Michael taught me a bit about tennis tonight.  He taught me an even better way of gripping my racket with a bit of a downward angle so I am not lobbing balls all over any more.  He worked with me on the correct swing and preparing for a swing while running and then swinging while I am running.  I watched Michael play, and he is beautiful (sorry to say it that way bro, but it's true) while playing tennis.  His long arms and long legs extend, graceful and fluid as he swings the racket.  He has absolute control over where he sends the ball and the court somehow seems to shrink as he works his way around it.  The aesthetic rivals ballet in some moments.

James and I will go for Sushi tomorrow.  We will probably discuss concepts of Zen or something like that.

Dad likes what I cook usually, which is nice because cooking is a pretty big responsibility for me right now.  I am cooking cuisine that is gluten free, harmonious with a cardiac patient's diet (no fat or salt), and no poultry, avocado, or tilapia (Michael just became allergic to that too.)  I have been utilizing herbs heavily and it seems to work out okay in the recipes.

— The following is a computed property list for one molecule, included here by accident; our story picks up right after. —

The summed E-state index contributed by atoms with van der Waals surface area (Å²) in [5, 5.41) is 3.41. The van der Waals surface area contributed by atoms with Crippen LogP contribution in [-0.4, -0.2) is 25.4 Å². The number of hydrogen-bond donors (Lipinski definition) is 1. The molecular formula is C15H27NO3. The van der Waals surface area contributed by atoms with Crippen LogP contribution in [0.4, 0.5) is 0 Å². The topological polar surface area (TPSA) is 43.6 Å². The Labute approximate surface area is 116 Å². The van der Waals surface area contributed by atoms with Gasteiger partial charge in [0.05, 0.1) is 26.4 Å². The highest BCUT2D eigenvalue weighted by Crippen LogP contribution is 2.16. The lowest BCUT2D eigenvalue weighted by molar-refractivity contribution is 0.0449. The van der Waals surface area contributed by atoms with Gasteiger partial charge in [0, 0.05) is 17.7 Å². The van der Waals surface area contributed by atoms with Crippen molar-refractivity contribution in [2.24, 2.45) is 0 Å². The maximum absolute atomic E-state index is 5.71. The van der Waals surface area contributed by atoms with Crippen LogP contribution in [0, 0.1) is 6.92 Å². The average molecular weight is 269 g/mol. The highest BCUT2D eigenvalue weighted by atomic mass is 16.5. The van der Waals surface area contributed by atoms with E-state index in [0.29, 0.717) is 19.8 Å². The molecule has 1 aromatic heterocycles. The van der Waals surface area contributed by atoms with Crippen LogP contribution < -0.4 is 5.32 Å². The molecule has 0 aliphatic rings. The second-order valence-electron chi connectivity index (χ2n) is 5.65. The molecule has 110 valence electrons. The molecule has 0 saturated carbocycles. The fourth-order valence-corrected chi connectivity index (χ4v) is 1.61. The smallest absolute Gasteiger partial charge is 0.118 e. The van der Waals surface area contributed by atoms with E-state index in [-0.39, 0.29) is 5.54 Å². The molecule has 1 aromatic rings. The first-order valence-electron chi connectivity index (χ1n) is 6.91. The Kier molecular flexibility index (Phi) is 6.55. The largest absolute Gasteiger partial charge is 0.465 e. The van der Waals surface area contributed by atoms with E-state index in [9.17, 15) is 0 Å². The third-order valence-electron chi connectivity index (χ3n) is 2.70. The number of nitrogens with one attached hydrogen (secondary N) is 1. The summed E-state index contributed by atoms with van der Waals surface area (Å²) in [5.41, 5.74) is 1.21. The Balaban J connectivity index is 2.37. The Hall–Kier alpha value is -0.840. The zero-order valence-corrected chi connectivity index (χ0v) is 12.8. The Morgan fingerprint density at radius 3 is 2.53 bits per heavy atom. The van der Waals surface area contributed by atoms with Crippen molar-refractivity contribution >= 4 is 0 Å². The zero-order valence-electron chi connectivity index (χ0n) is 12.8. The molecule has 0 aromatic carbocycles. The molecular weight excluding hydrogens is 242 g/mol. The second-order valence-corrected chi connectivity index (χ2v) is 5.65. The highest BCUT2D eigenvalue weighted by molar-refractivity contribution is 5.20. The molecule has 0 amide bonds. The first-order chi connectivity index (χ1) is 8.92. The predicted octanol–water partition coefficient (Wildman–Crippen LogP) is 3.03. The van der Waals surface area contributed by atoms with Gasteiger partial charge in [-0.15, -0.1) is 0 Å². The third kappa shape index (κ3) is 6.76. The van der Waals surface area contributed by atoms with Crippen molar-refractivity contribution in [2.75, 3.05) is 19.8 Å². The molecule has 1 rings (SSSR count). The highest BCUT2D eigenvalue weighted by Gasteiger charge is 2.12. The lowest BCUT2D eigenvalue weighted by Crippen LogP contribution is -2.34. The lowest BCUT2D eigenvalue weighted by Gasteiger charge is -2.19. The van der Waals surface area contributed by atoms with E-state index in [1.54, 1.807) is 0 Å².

Tuesday, June 22, 2010

Bolivia!

I just submitted my application to do humanitarian aid work in Bolivia.  It's all Tom's fault of course, as most good ideas are.  We had a long heart to heart after I asked him about his thoughts on freezing eggs.  He was a little surprised to find out that I felt so strongly abut having children and that I was willing to go to extreme measures for the gamble of having children through my 40s.  He suggested that if I was willing to go to those lengths, maybe I would be willing to do some other extreme things to get my life going a bit more that way I want it to.  I asked him what he was thinking of and he said he was scared of offending me.  I assured him that there was nothing he could say that would be any worse than things I had already thought and that there might be some good ideas in there that I could use.